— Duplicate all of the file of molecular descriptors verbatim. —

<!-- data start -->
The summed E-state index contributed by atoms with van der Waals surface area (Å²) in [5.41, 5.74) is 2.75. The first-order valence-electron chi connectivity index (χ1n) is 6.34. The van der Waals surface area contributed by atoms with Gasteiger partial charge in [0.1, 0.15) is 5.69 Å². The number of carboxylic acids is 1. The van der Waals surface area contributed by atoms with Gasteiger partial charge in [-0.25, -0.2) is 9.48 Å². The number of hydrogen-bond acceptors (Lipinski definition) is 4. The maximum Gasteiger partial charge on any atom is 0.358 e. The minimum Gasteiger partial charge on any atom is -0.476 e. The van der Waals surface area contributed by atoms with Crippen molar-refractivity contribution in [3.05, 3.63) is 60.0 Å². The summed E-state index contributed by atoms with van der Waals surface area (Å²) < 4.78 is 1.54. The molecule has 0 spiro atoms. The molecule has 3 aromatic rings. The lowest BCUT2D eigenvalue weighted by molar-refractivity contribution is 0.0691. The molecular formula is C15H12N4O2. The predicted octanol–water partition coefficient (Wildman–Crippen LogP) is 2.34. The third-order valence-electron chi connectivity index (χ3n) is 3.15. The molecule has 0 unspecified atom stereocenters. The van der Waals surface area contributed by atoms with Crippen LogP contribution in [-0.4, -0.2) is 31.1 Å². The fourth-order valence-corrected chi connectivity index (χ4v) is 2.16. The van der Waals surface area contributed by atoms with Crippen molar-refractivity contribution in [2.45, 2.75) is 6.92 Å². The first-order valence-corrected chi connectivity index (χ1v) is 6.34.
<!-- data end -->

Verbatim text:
The summed E-state index contributed by atoms with van der Waals surface area (Å²) in [5.41, 5.74) is 2.75. The first-order valence-electron chi connectivity index (χ1n) is 6.34. The van der Waals surface area contributed by atoms with Gasteiger partial charge in [0.1, 0.15) is 5.69 Å². The number of carboxylic acids is 1. The van der Waals surface area contributed by atoms with Gasteiger partial charge in [-0.25, -0.2) is 9.48 Å². The number of hydrogen-bond acceptors (Lipinski definition) is 4. The maximum Gasteiger partial charge on any atom is 0.358 e. The minimum Gasteiger partial charge on any atom is -0.476 e. The van der Waals surface area contributed by atoms with Crippen molar-refractivity contribution in [3.05, 3.63) is 60.0 Å². The summed E-state index contributed by atoms with van der Waals surface area (Å²) < 4.78 is 1.54. The molecule has 0 spiro atoms. The molecule has 3 aromatic rings. The lowest BCUT2D eigenvalue weighted by molar-refractivity contribution is 0.0691. The molecular formula is C15H12N4O2. The predicted octanol–water partition coefficient (Wildman–Crippen LogP) is 2.34. The third-order valence-electron chi connectivity index (χ3n) is 3.15. The molecule has 0 unspecified atom stereocenters. The van der Waals surface area contributed by atoms with Crippen LogP contribution in [-0.4, -0.2) is 31.1 Å². The fourth-order valence-corrected chi connectivity index (χ4v) is 2.16. The van der Waals surface area contributed by atoms with Crippen molar-refractivity contribution in [2.45, 2.75) is 6.92 Å². The first-order valence-corrected chi connectivity index (χ1v) is 6.34.